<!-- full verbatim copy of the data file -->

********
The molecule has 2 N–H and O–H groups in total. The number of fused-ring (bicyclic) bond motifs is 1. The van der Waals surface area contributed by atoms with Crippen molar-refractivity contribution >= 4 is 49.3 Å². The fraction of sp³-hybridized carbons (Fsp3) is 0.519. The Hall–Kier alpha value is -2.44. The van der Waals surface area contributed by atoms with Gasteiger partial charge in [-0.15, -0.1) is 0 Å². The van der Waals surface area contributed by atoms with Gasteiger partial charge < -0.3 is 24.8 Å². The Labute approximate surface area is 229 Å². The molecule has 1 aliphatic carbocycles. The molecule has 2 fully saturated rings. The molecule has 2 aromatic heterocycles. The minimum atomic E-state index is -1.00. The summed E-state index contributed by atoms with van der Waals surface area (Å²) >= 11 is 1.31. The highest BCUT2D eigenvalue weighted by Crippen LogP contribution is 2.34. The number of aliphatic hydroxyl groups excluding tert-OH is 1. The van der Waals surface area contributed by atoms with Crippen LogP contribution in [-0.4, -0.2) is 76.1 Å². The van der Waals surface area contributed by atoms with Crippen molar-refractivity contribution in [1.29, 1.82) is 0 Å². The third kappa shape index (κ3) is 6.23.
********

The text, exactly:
The molecule has 2 N–H and O–H groups in total. The number of fused-ring (bicyclic) bond motifs is 1. The van der Waals surface area contributed by atoms with Crippen molar-refractivity contribution >= 4 is 49.3 Å². The fraction of sp³-hybridized carbons (Fsp3) is 0.519. The Hall–Kier alpha value is -2.44. The van der Waals surface area contributed by atoms with Gasteiger partial charge in [-0.15, -0.1) is 0 Å². The van der Waals surface area contributed by atoms with Gasteiger partial charge < -0.3 is 24.8 Å². The Labute approximate surface area is 229 Å². The molecule has 1 aliphatic carbocycles. The molecule has 2 fully saturated rings. The molecule has 2 aromatic heterocycles. The minimum atomic E-state index is -1.00. The summed E-state index contributed by atoms with van der Waals surface area (Å²) >= 11 is 1.31. The highest BCUT2D eigenvalue weighted by Crippen LogP contribution is 2.34. The number of aliphatic hydroxyl groups excluding tert-OH is 1. The van der Waals surface area contributed by atoms with Crippen LogP contribution in [-0.4, -0.2) is 76.1 Å². The van der Waals surface area contributed by atoms with Crippen molar-refractivity contribution in [1.29, 1.82) is 0 Å². The third kappa shape index (κ3) is 6.23.